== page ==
Unfortunately, the government’s new proposed standards are “a disappointment and a missed opportunity overall,” says Johnson. The current standards are set at an annual level of 12 micrograms per cubic meter (mcg/m3) and daily level of 35 mcg/m3. The EPA proposed to strengthen the annual standard to 9 or 10 mcg/m3 but leave the daily level unchanged.

Though aspects of the EPA’s proposal would somewhat strengthen protections, impacted communities and the nation’s leading health and medical groups have consistently called for stronger standards than what the agency has proposed. EPA’s independent expert science advisors also recommended standards stronger than what the agency has proposed. 

"The EPA could save nearly 20,000 lives with stricter protections,” says Johnson. “We urge the EPA to hear communities, not industrial polluters, and strengthen this rule. Overburdened communities have the right to breathe clean air.”

Industrial warehouses and logistics facilities near homes in the Rancho Cucamonga and Fontana area of California.
Industrial warehouses and logistics facilities near homes in the Rancho Cucamonga and Fontana area of California.
David McNew / The New York Times

How standards save lives

So, would a better government standard really make any difference to your air? Yes. Here’s how.

When an industrial polluter wants to open a new facility, it must apply for air permits. Those permits will only be given if the operator can show that the added pollution won’t tip the region’s air quality over the legal limits.

And if a region’s current air quality is worse than a newly tightened standard, state governments must draw up and execute plans to curb air pollution so that air quality will meet the updated standard. For PM 2.5, such a plan could involve cutting car traffic by improving public transit or instituting carpool lanes. Or, if there are some industrial facilities like coal plants that do not have modern scrubbing technology, the state can compel them to clean up.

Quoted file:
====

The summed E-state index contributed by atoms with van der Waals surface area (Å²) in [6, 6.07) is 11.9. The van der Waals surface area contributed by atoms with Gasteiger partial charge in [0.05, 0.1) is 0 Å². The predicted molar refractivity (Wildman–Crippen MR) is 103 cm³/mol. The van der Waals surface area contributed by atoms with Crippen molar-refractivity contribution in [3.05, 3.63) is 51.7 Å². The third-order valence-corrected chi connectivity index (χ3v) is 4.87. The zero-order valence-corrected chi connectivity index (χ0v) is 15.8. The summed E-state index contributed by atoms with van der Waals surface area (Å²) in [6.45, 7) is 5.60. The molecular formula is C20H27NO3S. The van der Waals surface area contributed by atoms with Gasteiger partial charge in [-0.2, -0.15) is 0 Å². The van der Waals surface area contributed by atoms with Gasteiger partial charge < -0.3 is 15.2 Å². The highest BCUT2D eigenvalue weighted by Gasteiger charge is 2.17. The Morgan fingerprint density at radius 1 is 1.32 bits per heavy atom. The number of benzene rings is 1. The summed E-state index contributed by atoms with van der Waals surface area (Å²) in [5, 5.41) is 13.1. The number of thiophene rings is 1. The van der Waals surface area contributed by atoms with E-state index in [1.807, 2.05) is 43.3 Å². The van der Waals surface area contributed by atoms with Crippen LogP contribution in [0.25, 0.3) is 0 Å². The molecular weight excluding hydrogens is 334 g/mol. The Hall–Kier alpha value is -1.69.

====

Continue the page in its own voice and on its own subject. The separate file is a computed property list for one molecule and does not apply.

Earthjustice watches to make sure that the governments put forward real plans and follow through on them. If they do not, we take them to court. We are fighting to secure clean air for all people, regardless of who they are and where they live.

Having appropriate standards also ensures that when you are told it’s a “green” air quality day that it is indeed safe for everyone.

Semi trucks lined up at the Port of Oakland in California.
Semi trucks lined up at the Port of Oakland in California.
Chris Jordan-Bloch / Earthjustice

How to help

The EPA’s new regulation will trigger a public comment period for 60 days starting when the proposal is formally published in the Federal Register – likely in a few weeks. This will be your chance to lend your voice in support of better protections from air pollution.

The government is legally bound to take note of public comments and can amend proposals based on public feedback.

When the public comment period opens, we will update this article and our website with an easy mechanism for submitting comment.

After setting new PM2.5 standards, the EPA will then take final action on smog, as well as on standards for sulfur oxides, nitrogen oxides, and lead. Stay tuned.